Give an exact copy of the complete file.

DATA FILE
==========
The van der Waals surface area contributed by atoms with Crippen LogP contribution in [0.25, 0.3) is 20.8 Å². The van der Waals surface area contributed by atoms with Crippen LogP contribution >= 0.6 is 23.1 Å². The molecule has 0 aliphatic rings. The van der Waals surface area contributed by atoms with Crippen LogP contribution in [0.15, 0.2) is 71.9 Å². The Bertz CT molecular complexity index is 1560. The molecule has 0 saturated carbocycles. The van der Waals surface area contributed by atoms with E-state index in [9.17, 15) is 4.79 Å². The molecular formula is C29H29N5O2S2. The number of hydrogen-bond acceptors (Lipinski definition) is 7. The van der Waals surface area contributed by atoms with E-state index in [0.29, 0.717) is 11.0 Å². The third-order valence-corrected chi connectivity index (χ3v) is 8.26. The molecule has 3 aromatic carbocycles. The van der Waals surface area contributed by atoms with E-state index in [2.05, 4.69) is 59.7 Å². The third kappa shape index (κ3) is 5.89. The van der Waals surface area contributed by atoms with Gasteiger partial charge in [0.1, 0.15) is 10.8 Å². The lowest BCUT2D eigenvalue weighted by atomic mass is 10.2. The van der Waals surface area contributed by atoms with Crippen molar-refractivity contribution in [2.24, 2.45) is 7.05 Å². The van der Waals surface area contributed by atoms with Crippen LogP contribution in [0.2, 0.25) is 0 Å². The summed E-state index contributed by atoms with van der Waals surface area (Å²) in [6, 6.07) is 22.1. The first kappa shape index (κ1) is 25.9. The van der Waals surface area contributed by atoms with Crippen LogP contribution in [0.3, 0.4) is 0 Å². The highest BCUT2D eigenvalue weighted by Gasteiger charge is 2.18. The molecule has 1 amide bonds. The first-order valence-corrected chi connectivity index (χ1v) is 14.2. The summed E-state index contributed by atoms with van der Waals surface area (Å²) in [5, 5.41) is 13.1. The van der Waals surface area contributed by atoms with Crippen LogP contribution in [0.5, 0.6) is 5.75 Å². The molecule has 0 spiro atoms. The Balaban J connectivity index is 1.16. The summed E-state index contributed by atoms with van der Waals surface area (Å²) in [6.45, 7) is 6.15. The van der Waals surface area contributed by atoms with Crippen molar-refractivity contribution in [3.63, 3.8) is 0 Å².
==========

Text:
The van der Waals surface area contributed by atoms with Crippen LogP contribution in [0.25, 0.3) is 20.8 Å². The van der Waals surface area contributed by atoms with Crippen LogP contribution >= 0.6 is 23.1 Å². The molecule has 0 aliphatic rings. The van der Waals surface area contributed by atoms with Crippen LogP contribution in [0.15, 0.2) is 71.9 Å². The Bertz CT molecular complexity index is 1560. The molecule has 0 saturated carbocycles. The van der Waals surface area contributed by atoms with E-state index in [9.17, 15) is 4.79 Å². The molecular formula is C29H29N5O2S2. The number of hydrogen-bond acceptors (Lipinski definition) is 7. The van der Waals surface area contributed by atoms with E-state index in [0.29, 0.717) is 11.0 Å². The third-order valence-corrected chi connectivity index (χ3v) is 8.26. The molecule has 3 aromatic carbocycles. The van der Waals surface area contributed by atoms with E-state index in [2.05, 4.69) is 59.7 Å². The third kappa shape index (κ3) is 5.89. The van der Waals surface area contributed by atoms with Gasteiger partial charge in [0.1, 0.15) is 10.8 Å². The lowest BCUT2D eigenvalue weighted by atomic mass is 10.2. The van der Waals surface area contributed by atoms with Crippen molar-refractivity contribution in [2.24, 2.45) is 7.05 Å². The van der Waals surface area contributed by atoms with Crippen LogP contribution in [0.2, 0.25) is 0 Å². The summed E-state index contributed by atoms with van der Waals surface area (Å²) in [6, 6.07) is 22.1. The first kappa shape index (κ1) is 25.9. The van der Waals surface area contributed by atoms with Crippen LogP contribution in [0.3, 0.4) is 0 Å². The highest BCUT2D eigenvalue weighted by Gasteiger charge is 2.18. The molecule has 1 amide bonds. The first-order valence-corrected chi connectivity index (χ1v) is 14.2. The summed E-state index contributed by atoms with van der Waals surface area (Å²) in [5, 5.41) is 13.1. The van der Waals surface area contributed by atoms with Crippen LogP contribution in [0.5, 0.6) is 5.75 Å². The molecule has 0 spiro atoms. The Balaban J connectivity index is 1.16. The summed E-state index contributed by atoms with van der Waals surface area (Å²) in [6.45, 7) is 6.15. The van der Waals surface area contributed by atoms with Crippen molar-refractivity contribution in [3.63, 3.8) is 0 Å².